Photographs of the brutal lynching, featuring members of the crowd proudly posed beneath the hanging corpses, were widely shared, but local authorities claimed no one could be identified. Mounting outside pressure eventually led to the trial of two accused mob leaders, each of whom was found innocent by juries of all white men.

The alleged assault victim, Mary Ball, testified years later that she had not been raped.

Bud Rowland, Jim Henderson, and John Rolla, Indiana

On December 16, 1900, a white barber was murdered in Rockport, Indiana.  Suspicion immediately fell on two black men, Bud Rowland and Jim Henderson, who were arrested and placed in the local jail. Within hours of their arrest, a mob of at least 1000 white people came to the jail with sledgehammers, ropes, and guns, to kidnap and lynch these two men. The mob took down a telegraph pole and used it as a battering ram to cave in the wall of the jail.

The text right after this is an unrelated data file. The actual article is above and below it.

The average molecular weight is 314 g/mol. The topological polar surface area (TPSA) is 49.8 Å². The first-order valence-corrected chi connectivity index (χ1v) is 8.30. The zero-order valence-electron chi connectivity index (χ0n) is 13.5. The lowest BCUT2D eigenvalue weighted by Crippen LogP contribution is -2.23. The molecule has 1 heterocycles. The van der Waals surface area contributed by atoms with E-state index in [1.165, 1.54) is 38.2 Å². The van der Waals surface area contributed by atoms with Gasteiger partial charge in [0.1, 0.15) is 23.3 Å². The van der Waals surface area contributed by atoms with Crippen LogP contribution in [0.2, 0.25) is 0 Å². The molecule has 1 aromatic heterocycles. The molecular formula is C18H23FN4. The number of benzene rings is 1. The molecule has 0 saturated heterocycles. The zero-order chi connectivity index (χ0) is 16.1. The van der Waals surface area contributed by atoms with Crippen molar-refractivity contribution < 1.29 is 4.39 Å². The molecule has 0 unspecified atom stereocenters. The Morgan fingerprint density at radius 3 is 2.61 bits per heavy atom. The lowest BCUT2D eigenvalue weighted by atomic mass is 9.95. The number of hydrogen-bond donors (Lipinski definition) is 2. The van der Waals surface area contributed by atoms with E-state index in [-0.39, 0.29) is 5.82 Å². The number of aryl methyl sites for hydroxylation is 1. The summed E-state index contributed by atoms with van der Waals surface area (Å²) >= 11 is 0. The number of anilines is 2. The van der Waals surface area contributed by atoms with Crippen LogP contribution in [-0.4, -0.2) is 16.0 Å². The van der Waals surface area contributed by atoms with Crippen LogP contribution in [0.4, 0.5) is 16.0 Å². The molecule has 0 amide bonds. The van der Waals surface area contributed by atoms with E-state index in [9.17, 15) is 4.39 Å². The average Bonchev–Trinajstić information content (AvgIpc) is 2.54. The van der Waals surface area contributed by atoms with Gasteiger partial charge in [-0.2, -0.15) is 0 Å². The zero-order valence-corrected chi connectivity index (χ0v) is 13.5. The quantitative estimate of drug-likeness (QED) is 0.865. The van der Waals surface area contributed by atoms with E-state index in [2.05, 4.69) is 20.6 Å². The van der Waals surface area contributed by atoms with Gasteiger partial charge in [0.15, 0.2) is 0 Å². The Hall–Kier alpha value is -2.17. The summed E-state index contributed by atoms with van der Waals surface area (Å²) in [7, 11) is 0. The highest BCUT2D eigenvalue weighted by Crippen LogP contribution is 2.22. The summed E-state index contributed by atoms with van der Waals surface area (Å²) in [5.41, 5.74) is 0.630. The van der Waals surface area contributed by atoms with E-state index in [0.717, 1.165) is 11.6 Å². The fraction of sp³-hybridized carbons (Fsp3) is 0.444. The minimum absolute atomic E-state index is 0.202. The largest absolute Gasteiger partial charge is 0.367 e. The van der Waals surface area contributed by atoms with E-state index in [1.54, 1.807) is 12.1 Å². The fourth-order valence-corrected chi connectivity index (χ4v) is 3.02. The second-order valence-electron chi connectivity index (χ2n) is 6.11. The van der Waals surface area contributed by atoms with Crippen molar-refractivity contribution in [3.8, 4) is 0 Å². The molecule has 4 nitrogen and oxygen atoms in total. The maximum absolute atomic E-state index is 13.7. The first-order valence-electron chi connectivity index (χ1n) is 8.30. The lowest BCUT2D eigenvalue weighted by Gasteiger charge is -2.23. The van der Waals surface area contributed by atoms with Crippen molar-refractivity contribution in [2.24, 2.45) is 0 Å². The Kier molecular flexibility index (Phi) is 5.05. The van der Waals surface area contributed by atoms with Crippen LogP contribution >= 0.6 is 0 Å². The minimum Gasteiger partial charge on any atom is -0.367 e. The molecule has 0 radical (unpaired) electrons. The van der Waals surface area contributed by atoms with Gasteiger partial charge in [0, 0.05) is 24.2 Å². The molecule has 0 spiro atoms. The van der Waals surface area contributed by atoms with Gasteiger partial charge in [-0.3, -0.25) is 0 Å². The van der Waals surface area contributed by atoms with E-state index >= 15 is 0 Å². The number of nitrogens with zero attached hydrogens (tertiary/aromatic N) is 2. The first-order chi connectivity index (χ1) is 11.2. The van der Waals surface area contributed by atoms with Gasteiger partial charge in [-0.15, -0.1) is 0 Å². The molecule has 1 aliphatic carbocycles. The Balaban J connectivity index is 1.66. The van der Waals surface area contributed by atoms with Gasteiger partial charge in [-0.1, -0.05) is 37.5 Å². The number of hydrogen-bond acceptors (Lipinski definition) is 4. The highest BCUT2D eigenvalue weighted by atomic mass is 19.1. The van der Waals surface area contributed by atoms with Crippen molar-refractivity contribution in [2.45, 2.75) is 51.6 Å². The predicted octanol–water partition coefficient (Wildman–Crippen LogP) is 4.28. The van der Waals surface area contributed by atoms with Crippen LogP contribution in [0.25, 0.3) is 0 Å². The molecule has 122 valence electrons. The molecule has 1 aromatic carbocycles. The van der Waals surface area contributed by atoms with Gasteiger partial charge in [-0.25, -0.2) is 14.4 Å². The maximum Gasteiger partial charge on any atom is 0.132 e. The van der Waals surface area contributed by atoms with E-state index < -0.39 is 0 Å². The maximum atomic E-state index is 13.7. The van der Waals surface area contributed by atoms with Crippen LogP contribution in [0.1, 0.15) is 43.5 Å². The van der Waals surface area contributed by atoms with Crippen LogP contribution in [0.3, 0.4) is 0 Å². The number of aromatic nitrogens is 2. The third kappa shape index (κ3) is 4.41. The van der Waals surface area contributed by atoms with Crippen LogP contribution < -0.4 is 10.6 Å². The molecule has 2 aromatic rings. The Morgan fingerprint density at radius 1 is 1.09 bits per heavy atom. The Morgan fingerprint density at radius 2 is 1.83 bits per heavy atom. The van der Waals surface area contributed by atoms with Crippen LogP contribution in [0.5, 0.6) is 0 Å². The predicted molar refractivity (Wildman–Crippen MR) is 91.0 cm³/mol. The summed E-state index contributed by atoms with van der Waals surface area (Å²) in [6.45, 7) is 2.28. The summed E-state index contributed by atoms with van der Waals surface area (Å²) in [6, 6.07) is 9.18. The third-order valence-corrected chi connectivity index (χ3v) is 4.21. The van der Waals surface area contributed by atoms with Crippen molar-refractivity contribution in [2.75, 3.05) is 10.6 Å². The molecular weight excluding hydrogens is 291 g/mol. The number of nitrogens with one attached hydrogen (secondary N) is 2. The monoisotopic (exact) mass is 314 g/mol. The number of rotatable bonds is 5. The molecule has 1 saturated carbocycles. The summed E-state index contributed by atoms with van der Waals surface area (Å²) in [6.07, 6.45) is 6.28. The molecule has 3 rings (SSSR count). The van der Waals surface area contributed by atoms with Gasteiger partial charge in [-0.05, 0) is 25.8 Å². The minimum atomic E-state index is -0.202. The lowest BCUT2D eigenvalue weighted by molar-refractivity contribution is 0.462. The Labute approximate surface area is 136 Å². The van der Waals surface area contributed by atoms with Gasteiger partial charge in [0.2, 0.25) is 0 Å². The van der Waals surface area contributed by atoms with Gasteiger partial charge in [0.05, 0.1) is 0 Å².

The mob first removed Mr. Rowland from his cell, placed a rope around his neck, and took him to the east side of the courthouse lawn.  Mr. Rowland allegedly implicated Mr. Henderson and a third black man, “Whistling Joe,” in the murder. The mob then hung him from a tree and fired bullets into his body. The mob returned to the jail, shot Mr. Henderson in his cell, and then dragged his body to the courthouse lawn and hung him from the same tree as Mr. Rowland, and shot bullets into his body as well.

The mob then went after John “Whistling Joe” Rolla, who was employed at a local hotel. The mob was initially turned back because Mr. Rolla’s employer provided him with an alibi, but Mr. Rolla was arrested later that night and taken to neighboring Boonville, Indiana. The following evening, a white mob of 100 Rockport citizens, broke into the jail in Boonville and kidnapped Mr. Rolla, as he pleaded his innocence. The mob took him to the courthouse lawn in Boonville and hung him from a tree. No one in the mob wore a mask.